Various shielding gases used in MIG welding
In MIG welding, a wire electrode is consumed as the weld is produced. During the welding process, in order to prevent the nitrogen and oxygen in the atmosphere from contaminating the weld, a shielding gas is required. The contamination can lead to porosity, fusion defects and embrittlement of the weld metals etc. This is a common problem with all welding process. Based on the specific welding process and the composition of the metal that needed to be fused, the composition of the shielding gas would be determined.
For metals that don't contain iron, inert gases such as argon or helium may be used. While MIG welding aluminum, always 100 percent argon is used as shielded gas. On the other hand, for steel pure argon is not favorable as it is doesn't provide enough weld penetration. Even pure form of carbon dioxide is not used in MIG welding even though it allows deep penetration and is inexpensive. This is because it produces excess spatter and oxide formation.
For some types of steel welding, argon with a smaller amount of carbon dioxide is used. The argon prevents excess oxide formation and the carbon dioxide enables deep penetration. The weld heat and spatter is considerably increased if the carbon dioxide content is more. This happens when the carbon dioxide content is more than 20 percent in the shielding gases. However in the argon carbon dioxide shielding gases, the CO2 content ranges from 10 to 25 percent only.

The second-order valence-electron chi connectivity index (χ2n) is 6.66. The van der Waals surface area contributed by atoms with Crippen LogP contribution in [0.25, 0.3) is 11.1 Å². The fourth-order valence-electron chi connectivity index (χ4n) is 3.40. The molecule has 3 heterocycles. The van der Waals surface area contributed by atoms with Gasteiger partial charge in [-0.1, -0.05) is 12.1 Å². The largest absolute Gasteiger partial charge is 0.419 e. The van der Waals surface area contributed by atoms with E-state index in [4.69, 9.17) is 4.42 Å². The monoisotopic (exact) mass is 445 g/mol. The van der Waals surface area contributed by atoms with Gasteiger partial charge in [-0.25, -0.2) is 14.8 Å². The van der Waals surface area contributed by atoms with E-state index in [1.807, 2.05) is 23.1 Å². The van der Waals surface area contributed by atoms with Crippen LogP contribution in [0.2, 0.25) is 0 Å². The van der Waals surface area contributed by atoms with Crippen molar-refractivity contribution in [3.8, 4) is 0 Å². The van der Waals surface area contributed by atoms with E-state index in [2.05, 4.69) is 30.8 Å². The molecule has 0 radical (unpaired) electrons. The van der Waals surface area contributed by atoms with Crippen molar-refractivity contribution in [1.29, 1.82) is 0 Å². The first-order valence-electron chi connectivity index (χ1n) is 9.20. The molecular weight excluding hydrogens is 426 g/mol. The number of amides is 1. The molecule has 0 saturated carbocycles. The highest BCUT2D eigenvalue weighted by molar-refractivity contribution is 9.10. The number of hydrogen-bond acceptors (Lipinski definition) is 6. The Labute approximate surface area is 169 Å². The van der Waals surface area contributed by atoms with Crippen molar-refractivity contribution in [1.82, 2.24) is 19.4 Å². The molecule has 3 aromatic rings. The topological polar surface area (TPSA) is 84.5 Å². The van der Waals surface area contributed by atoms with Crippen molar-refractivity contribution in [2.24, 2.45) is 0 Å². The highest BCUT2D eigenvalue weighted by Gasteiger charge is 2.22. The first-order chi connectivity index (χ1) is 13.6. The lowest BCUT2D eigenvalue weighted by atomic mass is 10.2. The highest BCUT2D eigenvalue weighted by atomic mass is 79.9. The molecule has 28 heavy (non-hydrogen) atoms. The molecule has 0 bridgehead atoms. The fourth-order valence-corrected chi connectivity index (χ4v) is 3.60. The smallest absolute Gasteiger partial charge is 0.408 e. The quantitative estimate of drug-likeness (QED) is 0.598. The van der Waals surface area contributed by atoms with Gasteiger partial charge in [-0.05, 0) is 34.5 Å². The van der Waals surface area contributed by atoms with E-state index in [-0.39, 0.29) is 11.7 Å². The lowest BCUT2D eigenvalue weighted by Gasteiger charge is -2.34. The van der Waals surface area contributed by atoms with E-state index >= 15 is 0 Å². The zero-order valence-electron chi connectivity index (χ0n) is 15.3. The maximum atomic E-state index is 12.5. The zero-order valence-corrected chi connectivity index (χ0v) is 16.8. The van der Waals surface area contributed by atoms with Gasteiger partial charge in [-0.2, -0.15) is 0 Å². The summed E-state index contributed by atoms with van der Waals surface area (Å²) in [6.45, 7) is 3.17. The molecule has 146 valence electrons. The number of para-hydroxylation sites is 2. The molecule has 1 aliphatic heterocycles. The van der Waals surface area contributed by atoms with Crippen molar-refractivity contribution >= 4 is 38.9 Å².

Usually for MIG welding steel, a shielding gas that consists of argon with small amount of other gases like hydrogen, helium, nitrogen or oxygen is used. For getting maximum penetration during the welding, a mixture that contains 5 percent oxygen is used. While using this mixture, you need to use electrodes that contain deoxidizers. This is to avoid the formation of excess oxides on the new metals by oxygen.
However the mixture of argon and helium are very inert and this leads to the greater concentration of helium thereby increasing the required voltage and temperature of the arc. If the mixture contains up to 75 percent helium, it can be used to weld alloys that don't contain iron. For welding nickel, a mixture of up to 5 percent hydrogen may be used and the hydrogen content should be 25 percent for welding copper. On rare instances, a shielding gas that contains 25 to 50 percent nitrogen may be used to weld copper.